In his 10th Budget, the Chancellor today unveiled a £34 billion investment spree for education as he promised to bring state schools up to the standard of their private counterparts.
Delivering his tenth Budget, The Chancellor put the focus firmly on education, raising annual investment from £5.65 billion to £8 billion over the next five years.
He also promised an extra £440 million to go direct to school heads - an average of £190,000 per secondary school - to pay for extra teachers.
There was bad news for drivers of gas guzzling 4x4s with a new £210 rate of road tax for the most polluting vehicles as he sought to establish his green credential.
However, he risked the wrath of the environmental lobby by freezing fuel tax and leaving air passenger tax unchanged.
Mr Brown said that he would finance his plans with a £30 billion sell off of public assets and and new efficiency drive across Whitehall.
Mr Brown announced that drivers with cleaner engines would have their road tax cut to just £40 while the "greenest" cars would pay nothing at all.
The new top rate of vehicle excise duty of £210 will hit the most polluting new cars - affecting 1% of vehicles on the road.
But Mr Brown said the number of motorists paying lower rates of £100 or less would increase from 300,000 to three million.
Mr Brown also put 9p on 20 cigarettes, 4p on a bottle of wine and 1p on a pint of beer.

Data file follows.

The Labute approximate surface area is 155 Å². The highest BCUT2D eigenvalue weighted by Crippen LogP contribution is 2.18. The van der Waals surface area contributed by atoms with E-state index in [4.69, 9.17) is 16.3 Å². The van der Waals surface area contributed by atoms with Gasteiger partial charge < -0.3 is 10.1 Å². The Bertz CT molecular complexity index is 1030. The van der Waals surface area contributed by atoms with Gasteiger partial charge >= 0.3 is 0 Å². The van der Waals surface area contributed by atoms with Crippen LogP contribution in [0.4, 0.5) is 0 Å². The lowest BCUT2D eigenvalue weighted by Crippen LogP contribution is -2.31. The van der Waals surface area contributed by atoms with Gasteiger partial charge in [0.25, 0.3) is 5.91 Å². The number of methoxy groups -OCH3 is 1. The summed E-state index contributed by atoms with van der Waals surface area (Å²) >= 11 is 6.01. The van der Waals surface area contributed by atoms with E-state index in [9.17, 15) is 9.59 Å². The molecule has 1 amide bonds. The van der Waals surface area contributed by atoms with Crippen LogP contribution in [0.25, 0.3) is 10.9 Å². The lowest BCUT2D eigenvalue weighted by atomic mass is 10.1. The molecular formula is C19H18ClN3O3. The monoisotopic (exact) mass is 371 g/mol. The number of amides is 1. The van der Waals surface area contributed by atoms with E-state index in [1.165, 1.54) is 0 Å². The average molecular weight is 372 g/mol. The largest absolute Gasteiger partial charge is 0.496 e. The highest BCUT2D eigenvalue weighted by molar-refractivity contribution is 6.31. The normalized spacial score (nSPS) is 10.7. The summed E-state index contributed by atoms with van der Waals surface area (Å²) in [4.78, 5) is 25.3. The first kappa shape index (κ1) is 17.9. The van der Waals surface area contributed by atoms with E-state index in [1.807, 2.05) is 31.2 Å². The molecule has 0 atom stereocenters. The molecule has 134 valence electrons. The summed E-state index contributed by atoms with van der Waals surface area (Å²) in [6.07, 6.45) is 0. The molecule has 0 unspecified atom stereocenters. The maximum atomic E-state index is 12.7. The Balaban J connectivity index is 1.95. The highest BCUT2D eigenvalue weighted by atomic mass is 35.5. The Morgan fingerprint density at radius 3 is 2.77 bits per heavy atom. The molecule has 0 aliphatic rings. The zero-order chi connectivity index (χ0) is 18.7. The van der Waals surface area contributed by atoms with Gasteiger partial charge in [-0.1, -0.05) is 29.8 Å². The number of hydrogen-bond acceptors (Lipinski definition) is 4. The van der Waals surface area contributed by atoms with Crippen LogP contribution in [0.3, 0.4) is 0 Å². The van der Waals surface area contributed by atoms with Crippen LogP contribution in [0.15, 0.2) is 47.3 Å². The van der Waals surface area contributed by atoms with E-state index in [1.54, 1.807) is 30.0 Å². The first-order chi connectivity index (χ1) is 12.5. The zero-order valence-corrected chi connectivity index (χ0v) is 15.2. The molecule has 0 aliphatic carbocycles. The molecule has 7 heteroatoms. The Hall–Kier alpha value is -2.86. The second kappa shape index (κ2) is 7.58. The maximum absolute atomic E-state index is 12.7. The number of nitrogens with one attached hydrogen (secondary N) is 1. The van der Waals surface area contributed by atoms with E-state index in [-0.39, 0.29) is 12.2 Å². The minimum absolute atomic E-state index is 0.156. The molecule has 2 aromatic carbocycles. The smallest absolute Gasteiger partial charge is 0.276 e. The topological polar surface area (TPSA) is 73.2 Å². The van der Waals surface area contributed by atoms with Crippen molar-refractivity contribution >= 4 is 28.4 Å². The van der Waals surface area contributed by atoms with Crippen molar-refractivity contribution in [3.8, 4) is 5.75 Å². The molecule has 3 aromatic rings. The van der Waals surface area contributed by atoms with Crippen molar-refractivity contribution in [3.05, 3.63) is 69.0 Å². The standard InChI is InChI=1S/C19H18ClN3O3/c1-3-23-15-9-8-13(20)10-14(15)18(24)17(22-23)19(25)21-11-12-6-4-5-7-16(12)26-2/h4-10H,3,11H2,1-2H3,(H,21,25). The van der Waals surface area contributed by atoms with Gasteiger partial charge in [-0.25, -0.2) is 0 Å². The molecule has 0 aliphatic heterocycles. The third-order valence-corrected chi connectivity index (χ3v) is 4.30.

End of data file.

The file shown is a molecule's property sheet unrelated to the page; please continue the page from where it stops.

Duty on whisky, other spirits and cider frozen.
And he added: "In anticipation of World Cup success this summer, I am freezing duty on champagne ... and on British sparkling wine."
Mr Brown announced more money to train British sporting hopefuls ahead of the 2012 Olympics, which he said would be a "proud moment for London and the whole of Britain".
He said: "Recent results in Melbourne - and India - have shown the outstanding young sporting talent in our country.
"For training and facilities for our world class athletes of the future, I can announce £200 million of public money to be matched by raising £100 million in sponsorship from the private sector, and with another £300 million from the lottery, over £600 million in total: world class funding for world class athletes."
The Chancellor announced the funding of a memorial to the victims of last year's July 7 terror attacks on London.
He told MPs: "We will never forget those who lost their lives and those who were injured.
"And today we are allocating funds towards a memorial that will reflect the wishes of the victims' families."
He also confirmed plans for a new charitable fund to support British citizens injured in or affected by terrorist acts at home and abroad.
He said the Government would give an initial endowment of £1 million to the fund.
Tory leader David Cameron accused Mr Brown of mortgaging Britain's future with his borrowing plans and "squandering" billions of pounds.
Mr Cameron, who was the butt of several barbed jokes during the Chancellor's speech, hit back by claiming that the only good ideas Mr Brown had produced were his.
The Tory leader said: "Cut through all the rhetoric and what we've got is a Chancellor who has taxed too much, borrowed too much and is a road block to reform."
The Chancellor began his speech with a joke about how it was his tenth budget - a record originally set by Tory Nicholas Vansittart in the 19th Century.
Mr Brown pointed out that to reach that record Mr Vansittart was forced to abolish income tax.
"I regret to inform the House this is a precedent I do not intend to follow, at least this year," said Mr Brown.
And referring to his ambition to succeed Tony Blair, Mr Brown said Mr Vansittart's next job after Chancellor of the Exchequer was Chancellor of the Duchy of Lancaster - not Prime Minister.Reuse content